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Nephrol Dial Transplant. 2012 Nov;27(11):4137-46. doi: 10.1093/ndt/gfs348. Epub 2012 Aug 7.

Immunotactoid glomerulopathy: clinicopathologic and proteomic study.

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Department of Laboratory Medicine and Pathology, Mayo Clinic, Rochester, MN, USA.



Immunotactoid glomerulopathy (ITG) is a rare glomerular disease. Here, we report the largest clinicopathologic series of ITG and define its proteomic profile.


The characteristics of 16 ITG patients who were identified from our pathology archives are provided between 1993 and 2011. We also performed laser microdissection and mass spectrometry (LMD/MS) in three cases.


Presentation included proteinuria (100%), nephrotic syndrome (69%), renal insufficiency (50%) and microhematuria (80%). Hypocomplementemia was present in 46% and a serum M-spike in 63%. Hematologic malignancy was present in 38%, including chronic lymphocytic leukemia in 19%, lymphoplasmacytic lymphoma in 13% and myeloma in 13%. The pattern of glomerular injury was membranoproliferative (56%), membranous (31%) or proliferative (13%) glomerulonephritis. The microtubular deposits were immunoglobulin light chain restricted in 69% and had a mean diameter of 31 nm (range 17-52). During an average of 48 months of follow-up for 12 patients, 50% had remission, 33% had persistent renal dysfunction and 17% progressed to end-stage renal disease. Proteomic analysis by LMD/MS revealed the presence of immunoglobulins, monotypic light chains, complement factors of the classical and terminal pathway and small amount of serum amyloid P-component.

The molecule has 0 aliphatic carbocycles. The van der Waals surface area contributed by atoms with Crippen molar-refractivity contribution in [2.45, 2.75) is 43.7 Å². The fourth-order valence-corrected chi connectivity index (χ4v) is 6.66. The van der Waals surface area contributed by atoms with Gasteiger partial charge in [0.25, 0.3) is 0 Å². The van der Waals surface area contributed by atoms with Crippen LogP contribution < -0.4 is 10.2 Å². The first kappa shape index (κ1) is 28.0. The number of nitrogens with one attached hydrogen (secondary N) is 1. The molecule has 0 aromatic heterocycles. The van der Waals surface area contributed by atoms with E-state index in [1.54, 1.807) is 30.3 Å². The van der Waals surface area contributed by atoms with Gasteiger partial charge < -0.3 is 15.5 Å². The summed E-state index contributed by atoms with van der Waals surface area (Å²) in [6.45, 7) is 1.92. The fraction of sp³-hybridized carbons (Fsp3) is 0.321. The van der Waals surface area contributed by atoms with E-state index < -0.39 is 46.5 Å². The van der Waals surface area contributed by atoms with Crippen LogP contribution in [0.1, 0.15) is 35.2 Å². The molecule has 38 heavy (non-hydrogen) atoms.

Hematologic malignancy, particularly lymphoma, is not uncommon in ITG. ITG appears to have a better prognosis than other paraprotein-related renal lesions, with a half of patients expected to recover kidney function with immunosuppressive therapy or chemotherapy. The proteomic profile of ITG is consistent with deposition of monotypic immunoglobulins and activation of the classical and terminal pathway of complement.

[Indexed for MEDLINE]

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